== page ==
The Old Better Catch Up With The New
by Michele Christopher

The following content does not necessarily reflect the opinion of the editors of Faster Than The World.

In my blog, I wrote that one of the best things in the tech world in 2006 was the level of competition amongst all the players which has resulted in great products at a lower cost to consumers. While purchasing a 50" plasma HDTV may still be out of range for some consumers, a 37" LCD HDTV or a 40" plasma HDTV is certainly doable. LCD monitors, laptop computers, mp3 players, digital cameras, and other electronic gadgets have all come down in price over the last few years despite the fact the products have improved and have more features. I recently purchased a new Dell computer. For $150 I was able to upgrade from a standard 19" LCD to a 20" wide screen LCD that has USB ports, a DVI input and can be used for the Xbox or Playstation. Four to five years ago, that would have set me back $400-$500. The tech players know the deal, and they're benefiting from providing the public with good products at great prices.

The same cannot be said for the movie and music industry. They are still stuck in the past, losing money and customers as a result. The problem is, they see piracy and users of BitTorrent and P2P file sharing programs as the enemy and as the reason for their failures. Yes, illegal downloading of movies and music as well as pirated DVD's cost the industry money. But the notion that all of their troubles can be put at the feet of those who illegally downloaded the latest Weezer CD or uploaded the gayest video ever made to Youtube is nonsense.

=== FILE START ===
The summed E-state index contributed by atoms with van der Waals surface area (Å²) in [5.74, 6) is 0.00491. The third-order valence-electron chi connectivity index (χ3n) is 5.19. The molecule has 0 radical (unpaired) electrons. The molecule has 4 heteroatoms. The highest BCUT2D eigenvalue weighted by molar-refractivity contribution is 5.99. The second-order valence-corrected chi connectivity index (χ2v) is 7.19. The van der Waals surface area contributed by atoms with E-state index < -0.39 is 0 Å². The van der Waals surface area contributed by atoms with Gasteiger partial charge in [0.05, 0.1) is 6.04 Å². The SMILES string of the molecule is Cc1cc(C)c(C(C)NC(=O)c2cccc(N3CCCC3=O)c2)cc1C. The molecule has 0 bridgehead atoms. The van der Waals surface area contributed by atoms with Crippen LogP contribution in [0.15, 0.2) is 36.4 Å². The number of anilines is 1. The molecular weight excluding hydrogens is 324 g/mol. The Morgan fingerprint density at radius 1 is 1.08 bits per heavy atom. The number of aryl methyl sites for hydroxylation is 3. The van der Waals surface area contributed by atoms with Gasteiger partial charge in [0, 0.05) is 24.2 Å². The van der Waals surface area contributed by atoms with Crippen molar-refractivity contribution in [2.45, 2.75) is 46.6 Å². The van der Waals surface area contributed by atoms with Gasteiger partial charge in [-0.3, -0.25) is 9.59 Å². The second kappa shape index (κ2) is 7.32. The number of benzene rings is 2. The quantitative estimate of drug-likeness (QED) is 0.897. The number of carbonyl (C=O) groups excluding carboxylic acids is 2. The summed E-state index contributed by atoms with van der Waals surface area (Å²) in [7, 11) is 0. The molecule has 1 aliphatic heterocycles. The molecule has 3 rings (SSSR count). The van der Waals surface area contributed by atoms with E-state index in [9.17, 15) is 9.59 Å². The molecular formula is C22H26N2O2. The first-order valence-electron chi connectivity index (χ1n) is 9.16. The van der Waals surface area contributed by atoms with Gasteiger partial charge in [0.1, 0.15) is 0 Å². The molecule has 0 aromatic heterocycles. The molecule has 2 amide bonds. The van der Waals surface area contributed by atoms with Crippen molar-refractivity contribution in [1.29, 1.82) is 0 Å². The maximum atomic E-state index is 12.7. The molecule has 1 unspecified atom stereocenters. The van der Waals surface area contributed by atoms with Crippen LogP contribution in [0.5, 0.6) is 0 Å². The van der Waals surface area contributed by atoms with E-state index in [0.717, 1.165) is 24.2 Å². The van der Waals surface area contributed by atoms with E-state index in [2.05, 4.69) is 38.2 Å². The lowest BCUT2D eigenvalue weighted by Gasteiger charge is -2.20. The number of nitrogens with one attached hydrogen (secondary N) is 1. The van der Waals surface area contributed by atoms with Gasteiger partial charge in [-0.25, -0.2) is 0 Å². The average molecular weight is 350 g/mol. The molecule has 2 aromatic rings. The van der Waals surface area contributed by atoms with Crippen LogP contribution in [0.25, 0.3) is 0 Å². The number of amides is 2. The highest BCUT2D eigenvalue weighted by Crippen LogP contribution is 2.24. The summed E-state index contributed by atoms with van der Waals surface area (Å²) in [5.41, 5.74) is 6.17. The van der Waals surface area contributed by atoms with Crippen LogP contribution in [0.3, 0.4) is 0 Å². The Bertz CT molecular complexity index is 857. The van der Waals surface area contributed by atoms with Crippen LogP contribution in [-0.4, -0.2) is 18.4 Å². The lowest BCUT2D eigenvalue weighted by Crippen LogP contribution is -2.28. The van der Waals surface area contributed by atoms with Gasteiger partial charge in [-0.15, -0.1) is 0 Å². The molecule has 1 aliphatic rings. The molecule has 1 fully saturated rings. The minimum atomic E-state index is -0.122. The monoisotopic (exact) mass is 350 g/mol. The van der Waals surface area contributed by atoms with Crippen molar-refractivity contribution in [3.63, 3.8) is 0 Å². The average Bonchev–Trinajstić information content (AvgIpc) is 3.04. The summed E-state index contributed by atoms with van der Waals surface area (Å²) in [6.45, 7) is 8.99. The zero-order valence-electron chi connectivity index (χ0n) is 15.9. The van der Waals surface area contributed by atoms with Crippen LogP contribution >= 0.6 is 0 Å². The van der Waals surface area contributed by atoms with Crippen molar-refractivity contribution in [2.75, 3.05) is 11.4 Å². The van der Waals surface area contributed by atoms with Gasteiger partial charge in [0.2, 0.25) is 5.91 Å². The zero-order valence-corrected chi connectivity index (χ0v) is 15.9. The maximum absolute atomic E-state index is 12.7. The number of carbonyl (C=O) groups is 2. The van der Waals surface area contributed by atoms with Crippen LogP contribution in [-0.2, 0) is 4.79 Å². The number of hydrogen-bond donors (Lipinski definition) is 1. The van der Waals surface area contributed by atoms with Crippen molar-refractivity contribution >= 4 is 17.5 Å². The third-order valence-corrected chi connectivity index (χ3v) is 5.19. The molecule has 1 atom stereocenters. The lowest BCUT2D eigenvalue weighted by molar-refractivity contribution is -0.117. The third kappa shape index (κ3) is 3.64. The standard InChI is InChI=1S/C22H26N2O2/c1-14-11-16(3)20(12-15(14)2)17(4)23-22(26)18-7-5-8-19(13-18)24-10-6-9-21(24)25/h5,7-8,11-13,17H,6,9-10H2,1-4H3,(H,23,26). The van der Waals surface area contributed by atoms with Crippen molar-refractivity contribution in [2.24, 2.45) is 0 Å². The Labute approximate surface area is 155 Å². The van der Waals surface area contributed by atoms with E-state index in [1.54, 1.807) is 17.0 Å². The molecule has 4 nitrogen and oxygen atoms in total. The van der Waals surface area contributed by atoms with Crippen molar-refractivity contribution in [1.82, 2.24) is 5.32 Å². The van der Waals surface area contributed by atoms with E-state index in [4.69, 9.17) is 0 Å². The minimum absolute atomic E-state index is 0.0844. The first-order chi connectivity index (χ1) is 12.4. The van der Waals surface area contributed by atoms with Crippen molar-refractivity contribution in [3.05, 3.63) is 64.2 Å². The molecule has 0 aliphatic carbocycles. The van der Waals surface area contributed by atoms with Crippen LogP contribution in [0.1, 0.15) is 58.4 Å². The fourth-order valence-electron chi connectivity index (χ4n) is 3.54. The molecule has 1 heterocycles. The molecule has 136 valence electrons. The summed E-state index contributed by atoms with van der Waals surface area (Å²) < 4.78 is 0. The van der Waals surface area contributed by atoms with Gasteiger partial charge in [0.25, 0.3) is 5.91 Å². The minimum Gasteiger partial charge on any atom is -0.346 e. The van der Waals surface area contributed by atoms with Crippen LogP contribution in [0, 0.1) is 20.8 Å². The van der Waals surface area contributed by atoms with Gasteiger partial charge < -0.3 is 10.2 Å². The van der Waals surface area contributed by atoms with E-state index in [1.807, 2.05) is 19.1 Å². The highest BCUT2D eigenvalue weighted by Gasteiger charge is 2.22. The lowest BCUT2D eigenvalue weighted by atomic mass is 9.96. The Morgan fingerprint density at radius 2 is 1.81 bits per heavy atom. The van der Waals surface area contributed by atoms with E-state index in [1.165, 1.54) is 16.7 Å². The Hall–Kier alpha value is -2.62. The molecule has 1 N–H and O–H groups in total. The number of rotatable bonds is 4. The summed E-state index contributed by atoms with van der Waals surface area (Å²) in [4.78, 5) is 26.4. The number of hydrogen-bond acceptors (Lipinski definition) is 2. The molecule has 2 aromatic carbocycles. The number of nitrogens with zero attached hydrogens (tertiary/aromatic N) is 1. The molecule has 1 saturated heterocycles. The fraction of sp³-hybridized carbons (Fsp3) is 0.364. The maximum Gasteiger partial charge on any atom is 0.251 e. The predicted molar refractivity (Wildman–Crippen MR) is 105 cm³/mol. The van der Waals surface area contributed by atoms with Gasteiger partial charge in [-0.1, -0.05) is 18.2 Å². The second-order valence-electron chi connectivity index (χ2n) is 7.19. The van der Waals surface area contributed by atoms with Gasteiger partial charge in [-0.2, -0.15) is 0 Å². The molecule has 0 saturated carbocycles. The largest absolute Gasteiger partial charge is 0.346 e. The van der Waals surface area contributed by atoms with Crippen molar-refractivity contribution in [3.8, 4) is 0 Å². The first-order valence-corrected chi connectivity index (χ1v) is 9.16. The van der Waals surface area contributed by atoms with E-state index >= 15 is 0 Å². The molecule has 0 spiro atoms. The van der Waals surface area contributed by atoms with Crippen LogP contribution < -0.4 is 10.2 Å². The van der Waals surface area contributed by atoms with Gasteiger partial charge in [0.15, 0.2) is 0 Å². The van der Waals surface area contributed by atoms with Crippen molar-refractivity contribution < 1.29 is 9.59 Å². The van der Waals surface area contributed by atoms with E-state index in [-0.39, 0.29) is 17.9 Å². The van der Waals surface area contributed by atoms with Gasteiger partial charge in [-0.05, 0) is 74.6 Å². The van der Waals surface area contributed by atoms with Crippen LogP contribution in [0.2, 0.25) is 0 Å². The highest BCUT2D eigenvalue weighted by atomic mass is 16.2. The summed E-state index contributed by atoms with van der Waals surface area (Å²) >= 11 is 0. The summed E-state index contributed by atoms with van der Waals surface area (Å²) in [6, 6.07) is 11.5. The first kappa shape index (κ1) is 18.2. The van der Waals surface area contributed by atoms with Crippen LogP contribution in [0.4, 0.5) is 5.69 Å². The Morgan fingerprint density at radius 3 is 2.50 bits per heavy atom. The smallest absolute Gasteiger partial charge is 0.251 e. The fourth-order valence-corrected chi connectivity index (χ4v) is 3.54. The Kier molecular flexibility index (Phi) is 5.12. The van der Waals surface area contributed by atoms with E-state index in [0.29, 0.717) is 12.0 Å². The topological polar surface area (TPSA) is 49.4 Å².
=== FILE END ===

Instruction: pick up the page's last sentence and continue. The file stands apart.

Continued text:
This is not a new tactic from these two industries. Just under 30 years ago, the video cassette recorder and the cassette audio tape were the new inventions that would supposedly bring the movie and music industry crashing down. Jack Valenti, former head of the MPAA said this in 1982:

I say to you that the VCR is to the American film producer and the American public as the Boston strangler is to the woman home alone.

That was not a tongue in cheek quote. That was what Valenti said in testimony before Congress.

The music industry was able to have a royalty tax imposed on every blank audio cassette in the 70's and 80's because the RIAA was convinced all of the music being released would just be copied and handed off instead of purchased. That was also nonsense. One can examine this list to see how many records were produced and released within those years selling tens of millions of copies. So not only did the RIAA makes tons of money, they made more money every time you bought a new blank cassette tape. The RIAA is now convinced that pirated music costs them so much money, that they have asked panel of federal copyright royalty judges to reduce royalties paid to publishers and songwriters. That's in addition to the almost 400 lawsuits they have filed against people who have downloaded music. I wonder which genius decided that the best way to capture the hearts and minds of a younger generation was to hit them with lawsuits demanding $3000 in damages.

There are several ways both industries can make money and appeal to the hearts and minds of a generation that want their music and movies.